NASCAR has updated its qualifying procedures for the NASCAR Camping World Truck Series to use team owner points as the primary basis for awarding provisional starting berths when more than the maximum 32 trucks are entered in a given race.
The change shifts from the current system of using qualifying attempts as the main determining factor in assigning provisional starting spots. The procedural update, which was to be communicated to teams Wednesday afternoon, is scheduled to go into effect for the series’ July 12 race at Kentucky Speedway.
Brad Moran, the Camping World Truck Series’ managing director, said the change was intended to emphasize teams’ performance over their number of starts. The update aims to eliminate barriers to participation for start-up and part-time teams by creating performance-based incentives within the provisional system.
“Back in the day, it probably made a lot of sense,” Moran said, “but where we’re at today with the new NT1 engine and new teams wanting to participate and wanting to grow, it didn’t give them that opportunity unless they came to every single race, and we want to put the best field in front of the fans and put the best race on we can. For the last couple years, we’ve seen that unfortunately some quality trucks went home and we want to try to avoid that if possible.”
The rules update will also affect how the series sets the starting lineup in the event of inclement weather.
Currently, positions 1-26 are set by team owner points, with the remaining six spots going to former driver and owner champions, driver and owner race winners (if not otherwise qualified) and team owner race attempts. In the new format, owner points will determine positions 1-25, with the 26th and 27th spots going to the fastest two drivers from combined practices. The remaining positions will go to eligible former champions and winners as with the current process, but with owner points having priority over attempts in the criteria.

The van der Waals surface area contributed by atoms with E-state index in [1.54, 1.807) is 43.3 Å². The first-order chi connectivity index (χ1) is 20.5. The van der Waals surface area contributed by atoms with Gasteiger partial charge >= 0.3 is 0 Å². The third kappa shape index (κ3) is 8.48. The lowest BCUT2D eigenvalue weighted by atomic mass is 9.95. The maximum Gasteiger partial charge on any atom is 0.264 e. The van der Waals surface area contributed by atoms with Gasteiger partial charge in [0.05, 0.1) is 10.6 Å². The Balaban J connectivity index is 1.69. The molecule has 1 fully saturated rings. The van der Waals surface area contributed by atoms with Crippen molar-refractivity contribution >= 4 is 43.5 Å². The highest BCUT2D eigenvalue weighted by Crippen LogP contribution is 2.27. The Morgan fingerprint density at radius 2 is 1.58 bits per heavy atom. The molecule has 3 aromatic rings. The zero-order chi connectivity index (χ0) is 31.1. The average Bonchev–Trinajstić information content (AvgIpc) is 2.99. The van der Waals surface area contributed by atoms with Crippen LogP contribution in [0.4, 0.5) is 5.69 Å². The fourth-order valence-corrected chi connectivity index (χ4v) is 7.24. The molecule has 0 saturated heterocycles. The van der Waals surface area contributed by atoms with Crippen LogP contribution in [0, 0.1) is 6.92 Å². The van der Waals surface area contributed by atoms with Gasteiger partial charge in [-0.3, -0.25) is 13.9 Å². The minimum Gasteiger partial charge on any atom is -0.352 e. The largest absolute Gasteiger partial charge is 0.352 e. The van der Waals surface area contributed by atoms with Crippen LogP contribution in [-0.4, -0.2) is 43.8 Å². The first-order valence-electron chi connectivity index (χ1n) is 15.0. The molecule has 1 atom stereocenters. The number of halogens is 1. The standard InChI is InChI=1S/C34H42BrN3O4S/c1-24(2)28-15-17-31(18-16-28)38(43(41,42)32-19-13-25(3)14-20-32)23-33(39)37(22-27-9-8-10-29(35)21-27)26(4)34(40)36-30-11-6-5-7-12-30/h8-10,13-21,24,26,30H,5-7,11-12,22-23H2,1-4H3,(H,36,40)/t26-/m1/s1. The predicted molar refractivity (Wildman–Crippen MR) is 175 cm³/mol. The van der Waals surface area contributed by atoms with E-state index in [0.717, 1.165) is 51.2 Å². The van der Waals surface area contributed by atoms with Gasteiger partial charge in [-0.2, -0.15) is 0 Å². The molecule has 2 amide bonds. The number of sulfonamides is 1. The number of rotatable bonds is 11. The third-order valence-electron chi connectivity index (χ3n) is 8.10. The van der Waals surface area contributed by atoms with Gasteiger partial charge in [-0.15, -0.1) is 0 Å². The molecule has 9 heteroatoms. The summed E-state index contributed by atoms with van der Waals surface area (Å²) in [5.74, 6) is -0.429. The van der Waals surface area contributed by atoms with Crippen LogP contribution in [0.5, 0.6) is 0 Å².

“The weather portion, you get a lot of good teams that come with sponsorship and buy all their tires and they’re there to really participate and try to win the race,” Moran says. “Basically they would spend all that money and the way it was structured, if that weather came and it rained that they had no opportunity to make the show, so that was really spending good money for bad. That was obviously keeping some people home and looking at weather and looking at the forecast and so on. …
“So, really if you have six new trucks show up for any particular event, they know if we get on track for even one practice session, they know they have an opportunity to make that show if they’re the fastest two of the six, where really they had no opportunity in the past.”
Moran said NASCAR competition officials have moved forward with the rules bulletin to get a head-start on full-season implementation in the Camping World Truck Series for 2019. Four races are scheduled over a five-week span to give teams time to adjust before the rules debut at Kentucky in July.
“They’ve put big efforts into this part of the year and we want that to continue, so we didn’t want to flip a switch on,” Moran said. “We felt it would be fair to the industry to give it a runway and not make it too long a runway because it was an initiative that we wanted to do, because we feel it’s going to improve the look of the series and the quality of our series.”